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Theatre in Review: Student Body (The Flea Theater)

Adam Alexander Hamilton, Tommy Bernardi, Alesandra Nahodil, Alex J. Gould. Photo: Hunter Canning.

It's a Friday night in winter, during finals, at a small college in the middle of nowhere. A snowstorm threatens. Ten friends meet on the stage of the school's theatre, where the set for the next production is only partly built. The stage is loaded with hazards -- dangling cables, screwdrivers, and power saws. One member of the group announces that she believes she has proof that a terrible crime has been committed.

No, I'm not describing last week's episode of Scream Queens. Instead of masked killers and random beheadings, the playwright, Frank Winters, has constructed a moral thriller. A week before the play begins, eight of the ten characters attended a party hosted by Sarah at her parents' house. As seems to be par for the course on campuses these days, everybody got royally blotto; Sarah passed out and was in bed by ten, and the party raged on without her. A few days later, looking at her parents' camera, she discovers that someone took dozens of ineptly framed and often out-of-focus shots of the carrying-on. The camera also has a video component, which contains footage of one of the guests, Laura, naked and apparently passed out on the kitchen table, being raped by a member of the lacrosse team.

The question, Sarah says, is this: What should she do with the video?

Liz, who wants nothing to do with this hot potato, demands that Sarah immediately surrender the video to the police. But Rob, who, by the way, happens to be on the lacrosse team, argues that the imagery is ambiguous, and, to avoid stirring up a scandal that might destroy more than one reputation, the video should be suppressed. Besides, he says, Laura has for the last year been throwing herself at several members of the lacrosse team. And, anyway, she was dressed like a slut that night. You can imagine how well this argument goes over with the ladies.

And so begins a furious debate, which becomes more and more complicated as it becomes obvious that almost everyone has a personal stake in the outcome -- and at least two of them know more about the incident that he or she initially admits. Not least is the fear that, if there is an arrest, followed by the inevitable media circus, they will get drawn into the scandal, leaving them less likely to get coveted internships and graduate school opportunities. And then there is the young woman who makes the astonishing argument that the incident just might have represented a triumph of sorts for Laura.

Winters' grasp of classic dramaturgy -- the ease with which he assembles the characters and the deft way he doles out fresh revelations every few minutes -- suggests that, whatever his theatrical fortunes, he may soon find a berth for himself on the writing staff of one of the better television serials. (I can totally see him turning out some corking episodes of The Good Wife.) Yet, for all his skill, he leaves one glaringly obvious plot point dangling: Why does nobody suggest contacting Laura to learn (a) what she remembers about the incident, and (b) what she wants to do about it. Laura's well-being often seems oddly peripheral to this largely self-absorbed group; even those who most vociferously demand that her abuser be brought to justice frame their arguments in largely general terms.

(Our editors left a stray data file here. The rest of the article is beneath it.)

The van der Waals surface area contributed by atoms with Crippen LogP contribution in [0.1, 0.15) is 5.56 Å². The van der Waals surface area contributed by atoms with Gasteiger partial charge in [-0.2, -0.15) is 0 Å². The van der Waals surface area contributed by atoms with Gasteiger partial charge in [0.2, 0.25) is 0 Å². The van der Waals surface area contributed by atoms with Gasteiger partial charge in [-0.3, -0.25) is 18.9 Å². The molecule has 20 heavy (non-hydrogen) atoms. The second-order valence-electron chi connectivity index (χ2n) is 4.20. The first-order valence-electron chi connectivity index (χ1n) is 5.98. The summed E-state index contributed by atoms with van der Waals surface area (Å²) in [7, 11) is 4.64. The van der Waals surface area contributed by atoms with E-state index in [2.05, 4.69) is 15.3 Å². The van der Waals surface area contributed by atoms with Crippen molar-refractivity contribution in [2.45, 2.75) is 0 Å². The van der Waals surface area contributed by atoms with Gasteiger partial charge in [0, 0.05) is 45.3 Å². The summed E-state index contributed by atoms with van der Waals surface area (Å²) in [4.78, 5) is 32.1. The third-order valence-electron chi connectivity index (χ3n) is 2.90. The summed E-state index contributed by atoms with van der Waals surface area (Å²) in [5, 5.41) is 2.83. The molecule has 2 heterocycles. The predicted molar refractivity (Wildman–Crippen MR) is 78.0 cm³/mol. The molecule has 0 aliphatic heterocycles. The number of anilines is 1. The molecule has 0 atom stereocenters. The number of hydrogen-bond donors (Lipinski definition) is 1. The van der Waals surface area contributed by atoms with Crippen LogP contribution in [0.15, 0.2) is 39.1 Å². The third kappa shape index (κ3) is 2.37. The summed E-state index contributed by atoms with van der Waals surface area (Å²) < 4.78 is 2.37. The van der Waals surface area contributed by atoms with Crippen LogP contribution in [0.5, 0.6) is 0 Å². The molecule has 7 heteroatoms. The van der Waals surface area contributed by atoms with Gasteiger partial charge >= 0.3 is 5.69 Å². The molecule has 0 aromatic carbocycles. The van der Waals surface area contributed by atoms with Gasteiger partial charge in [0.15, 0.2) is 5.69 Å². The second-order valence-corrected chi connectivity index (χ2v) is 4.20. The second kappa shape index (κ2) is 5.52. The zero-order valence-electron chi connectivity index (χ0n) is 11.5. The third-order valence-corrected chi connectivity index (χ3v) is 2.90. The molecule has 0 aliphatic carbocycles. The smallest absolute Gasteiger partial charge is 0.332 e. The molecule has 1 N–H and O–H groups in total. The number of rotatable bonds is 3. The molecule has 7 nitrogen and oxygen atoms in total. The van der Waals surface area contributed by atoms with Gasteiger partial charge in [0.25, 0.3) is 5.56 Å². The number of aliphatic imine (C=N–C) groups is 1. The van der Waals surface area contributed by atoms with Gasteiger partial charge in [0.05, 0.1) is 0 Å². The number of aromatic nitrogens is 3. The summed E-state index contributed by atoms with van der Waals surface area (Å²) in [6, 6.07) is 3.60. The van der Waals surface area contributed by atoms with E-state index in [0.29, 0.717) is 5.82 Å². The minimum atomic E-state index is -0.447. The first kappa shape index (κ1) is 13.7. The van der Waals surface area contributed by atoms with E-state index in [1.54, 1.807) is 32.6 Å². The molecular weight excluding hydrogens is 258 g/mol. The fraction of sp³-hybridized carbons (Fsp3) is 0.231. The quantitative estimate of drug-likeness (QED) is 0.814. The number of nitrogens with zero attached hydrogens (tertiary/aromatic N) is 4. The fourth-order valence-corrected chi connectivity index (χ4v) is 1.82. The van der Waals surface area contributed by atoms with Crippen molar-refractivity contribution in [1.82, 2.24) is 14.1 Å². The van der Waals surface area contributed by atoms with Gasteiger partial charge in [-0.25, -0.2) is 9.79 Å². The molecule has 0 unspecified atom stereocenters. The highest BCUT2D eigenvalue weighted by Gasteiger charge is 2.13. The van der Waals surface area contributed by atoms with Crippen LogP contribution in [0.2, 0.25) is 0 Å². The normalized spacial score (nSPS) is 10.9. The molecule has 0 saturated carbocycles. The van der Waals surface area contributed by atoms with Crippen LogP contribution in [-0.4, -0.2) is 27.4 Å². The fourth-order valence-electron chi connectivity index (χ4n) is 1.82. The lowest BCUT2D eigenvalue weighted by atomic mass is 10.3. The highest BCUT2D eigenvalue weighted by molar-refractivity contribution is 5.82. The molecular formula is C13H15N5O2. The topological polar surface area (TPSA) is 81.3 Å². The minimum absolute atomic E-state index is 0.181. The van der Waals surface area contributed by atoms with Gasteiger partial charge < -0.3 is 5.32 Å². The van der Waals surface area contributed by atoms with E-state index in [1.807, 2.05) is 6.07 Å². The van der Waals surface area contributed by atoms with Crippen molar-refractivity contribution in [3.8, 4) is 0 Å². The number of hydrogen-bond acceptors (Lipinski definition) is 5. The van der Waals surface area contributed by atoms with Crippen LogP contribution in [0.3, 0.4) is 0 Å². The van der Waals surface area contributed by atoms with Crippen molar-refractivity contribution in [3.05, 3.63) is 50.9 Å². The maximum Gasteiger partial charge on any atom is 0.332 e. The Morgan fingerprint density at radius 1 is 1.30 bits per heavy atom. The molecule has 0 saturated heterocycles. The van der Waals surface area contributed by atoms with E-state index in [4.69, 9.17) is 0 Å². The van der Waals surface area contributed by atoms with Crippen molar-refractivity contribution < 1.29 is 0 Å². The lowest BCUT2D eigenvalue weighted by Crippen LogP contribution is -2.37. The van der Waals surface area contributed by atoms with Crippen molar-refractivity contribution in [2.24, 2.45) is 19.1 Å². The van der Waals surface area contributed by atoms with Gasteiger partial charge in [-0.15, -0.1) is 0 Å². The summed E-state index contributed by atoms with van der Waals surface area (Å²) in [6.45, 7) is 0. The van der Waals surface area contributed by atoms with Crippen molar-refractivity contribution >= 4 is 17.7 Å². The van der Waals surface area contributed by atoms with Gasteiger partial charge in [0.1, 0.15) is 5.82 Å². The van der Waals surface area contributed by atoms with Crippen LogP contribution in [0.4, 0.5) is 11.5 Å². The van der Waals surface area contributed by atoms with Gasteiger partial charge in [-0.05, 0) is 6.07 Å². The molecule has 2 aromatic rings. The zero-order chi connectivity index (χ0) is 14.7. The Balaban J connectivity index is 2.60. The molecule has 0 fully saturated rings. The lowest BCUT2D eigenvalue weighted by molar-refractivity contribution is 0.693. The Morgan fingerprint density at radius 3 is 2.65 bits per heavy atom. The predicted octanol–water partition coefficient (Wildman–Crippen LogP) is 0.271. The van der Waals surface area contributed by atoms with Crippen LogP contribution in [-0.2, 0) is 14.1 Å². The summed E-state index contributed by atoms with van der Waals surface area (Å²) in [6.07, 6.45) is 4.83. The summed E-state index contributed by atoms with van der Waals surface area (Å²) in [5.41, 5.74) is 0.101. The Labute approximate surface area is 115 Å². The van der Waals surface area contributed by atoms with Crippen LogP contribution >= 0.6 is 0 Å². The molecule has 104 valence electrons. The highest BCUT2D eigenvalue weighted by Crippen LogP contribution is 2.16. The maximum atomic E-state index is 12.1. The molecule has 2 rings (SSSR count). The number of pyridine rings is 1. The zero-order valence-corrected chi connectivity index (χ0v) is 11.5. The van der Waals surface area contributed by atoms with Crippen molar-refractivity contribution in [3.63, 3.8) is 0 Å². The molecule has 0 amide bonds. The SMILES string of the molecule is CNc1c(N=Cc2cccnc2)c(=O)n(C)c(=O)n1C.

And, because we barely have time to get to know the characters before the arguments start flying, they come across as little more than human debate points, lacking in shading and moral nuance. A smarter director would have had her actors play against this tendency, showing how these troubled young people tease out the logic of their arguments while carefully shading their self-interest from public view; instead, Michelle Tattenbaum allows them to launch almost immediately into full stentorian mode, resulting in 80 minutes of often strident speechmaking. This is especially true of Alesandra Nahodil's Liz and Tommy Bernardi's Rob, mostly because they are given the most loaded arguments, but it also includes Mariette Strauss as Daisy, who comes on strong in defense of Laura, only to be reminded that she is a townie who works at Starbuck's, and therefore an outsider. Among the better performances are Alexandra Curran, whose Sarah is genuinely anguished; Audrey Wang as Natalie, who knows all too well what Laura must have gone through; and Comfort Katchy as April, who discovers, to her horror, that she has an enormous conflict of interest.

The rest of the production -- Jerad Schomer's half-finished interior, Elizabeth M. Stewart's appropriately moody lighting, and Stephanie Levin's costumes -- are all solid. Lee Kinney's minimal sound design includes the slamming-door effect that announces each character's arrival and a couple of smartphone-related cues.

Student Body is a fast-moving and generally engaging drama of high-tension exchanges by a writer of real talent, but its taut structure wants a little more fleshing out. Still, it's good enough to make me eager to see what he does next. -- David Barbour

(13 October 2015)

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